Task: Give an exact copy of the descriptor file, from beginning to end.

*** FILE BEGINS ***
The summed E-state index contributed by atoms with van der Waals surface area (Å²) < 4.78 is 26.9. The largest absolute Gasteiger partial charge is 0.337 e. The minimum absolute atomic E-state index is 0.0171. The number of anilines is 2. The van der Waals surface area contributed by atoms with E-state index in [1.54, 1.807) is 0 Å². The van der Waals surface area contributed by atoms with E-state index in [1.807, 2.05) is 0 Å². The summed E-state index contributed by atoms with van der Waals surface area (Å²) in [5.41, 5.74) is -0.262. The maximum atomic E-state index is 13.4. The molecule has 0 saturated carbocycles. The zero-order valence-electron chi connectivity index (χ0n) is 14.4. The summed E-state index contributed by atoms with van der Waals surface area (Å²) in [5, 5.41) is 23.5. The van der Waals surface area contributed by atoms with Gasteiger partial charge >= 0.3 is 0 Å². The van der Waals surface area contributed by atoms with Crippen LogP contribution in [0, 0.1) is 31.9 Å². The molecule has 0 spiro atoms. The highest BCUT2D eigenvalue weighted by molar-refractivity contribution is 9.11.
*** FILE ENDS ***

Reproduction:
The summed E-state index contributed by atoms with van der Waals surface area (Å²) < 4.78 is 26.9. The largest absolute Gasteiger partial charge is 0.337 e. The minimum absolute atomic E-state index is 0.0171. The number of anilines is 2. The van der Waals surface area contributed by atoms with E-state index in [1.54, 1.807) is 0 Å². The van der Waals surface area contributed by atoms with E-state index in [1.807, 2.05) is 0 Å². The summed E-state index contributed by atoms with van der Waals surface area (Å²) in [5.41, 5.74) is -0.262. The maximum atomic E-state index is 13.4. The molecule has 0 saturated carbocycles. The zero-order valence-electron chi connectivity index (χ0n) is 14.4. The summed E-state index contributed by atoms with van der Waals surface area (Å²) in [5, 5.41) is 23.5. The van der Waals surface area contributed by atoms with Gasteiger partial charge >= 0.3 is 0 Å². The van der Waals surface area contributed by atoms with Crippen LogP contribution in [0, 0.1) is 31.9 Å². The molecule has 0 spiro atoms. The highest BCUT2D eigenvalue weighted by molar-refractivity contribution is 9.11.